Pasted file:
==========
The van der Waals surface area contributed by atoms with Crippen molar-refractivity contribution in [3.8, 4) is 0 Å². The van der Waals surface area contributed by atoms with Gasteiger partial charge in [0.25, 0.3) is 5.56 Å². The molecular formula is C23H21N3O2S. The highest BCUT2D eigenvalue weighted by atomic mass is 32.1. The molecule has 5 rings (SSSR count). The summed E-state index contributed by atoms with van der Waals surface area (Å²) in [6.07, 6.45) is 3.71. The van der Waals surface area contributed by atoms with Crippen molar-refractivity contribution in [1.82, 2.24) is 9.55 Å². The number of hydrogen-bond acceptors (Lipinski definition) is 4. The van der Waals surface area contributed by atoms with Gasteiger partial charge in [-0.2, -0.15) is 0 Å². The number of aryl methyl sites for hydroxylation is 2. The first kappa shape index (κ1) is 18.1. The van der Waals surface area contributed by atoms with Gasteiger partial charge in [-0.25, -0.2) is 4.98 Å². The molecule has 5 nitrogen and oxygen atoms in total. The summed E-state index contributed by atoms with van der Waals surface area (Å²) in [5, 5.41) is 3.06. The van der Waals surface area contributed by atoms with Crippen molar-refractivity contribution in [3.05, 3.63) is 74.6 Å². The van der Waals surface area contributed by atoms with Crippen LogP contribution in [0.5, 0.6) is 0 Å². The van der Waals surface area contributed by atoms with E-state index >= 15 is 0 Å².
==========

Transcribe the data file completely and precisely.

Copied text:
The van der Waals surface area contributed by atoms with Crippen molar-refractivity contribution in [3.8, 4) is 0 Å². The van der Waals surface area contributed by atoms with Gasteiger partial charge in [0.25, 0.3) is 5.56 Å². The molecular formula is C23H21N3O2S. The highest BCUT2D eigenvalue weighted by atomic mass is 32.1. The molecule has 5 rings (SSSR count). The summed E-state index contributed by atoms with van der Waals surface area (Å²) in [6.07, 6.45) is 3.71. The van der Waals surface area contributed by atoms with Crippen molar-refractivity contribution in [1.82, 2.24) is 9.55 Å². The number of hydrogen-bond acceptors (Lipinski definition) is 4. The van der Waals surface area contributed by atoms with Gasteiger partial charge in [-0.2, -0.15) is 0 Å². The number of aryl methyl sites for hydroxylation is 2. The first kappa shape index (κ1) is 18.1. The van der Waals surface area contributed by atoms with Gasteiger partial charge in [-0.25, -0.2) is 4.98 Å². The molecule has 5 nitrogen and oxygen atoms in total. The summed E-state index contributed by atoms with van der Waals surface area (Å²) in [5, 5.41) is 3.06. The van der Waals surface area contributed by atoms with Crippen molar-refractivity contribution in [3.05, 3.63) is 74.6 Å². The van der Waals surface area contributed by atoms with Crippen LogP contribution in [0.5, 0.6) is 0 Å². The van der Waals surface area contributed by atoms with E-state index >= 15 is 0 Å².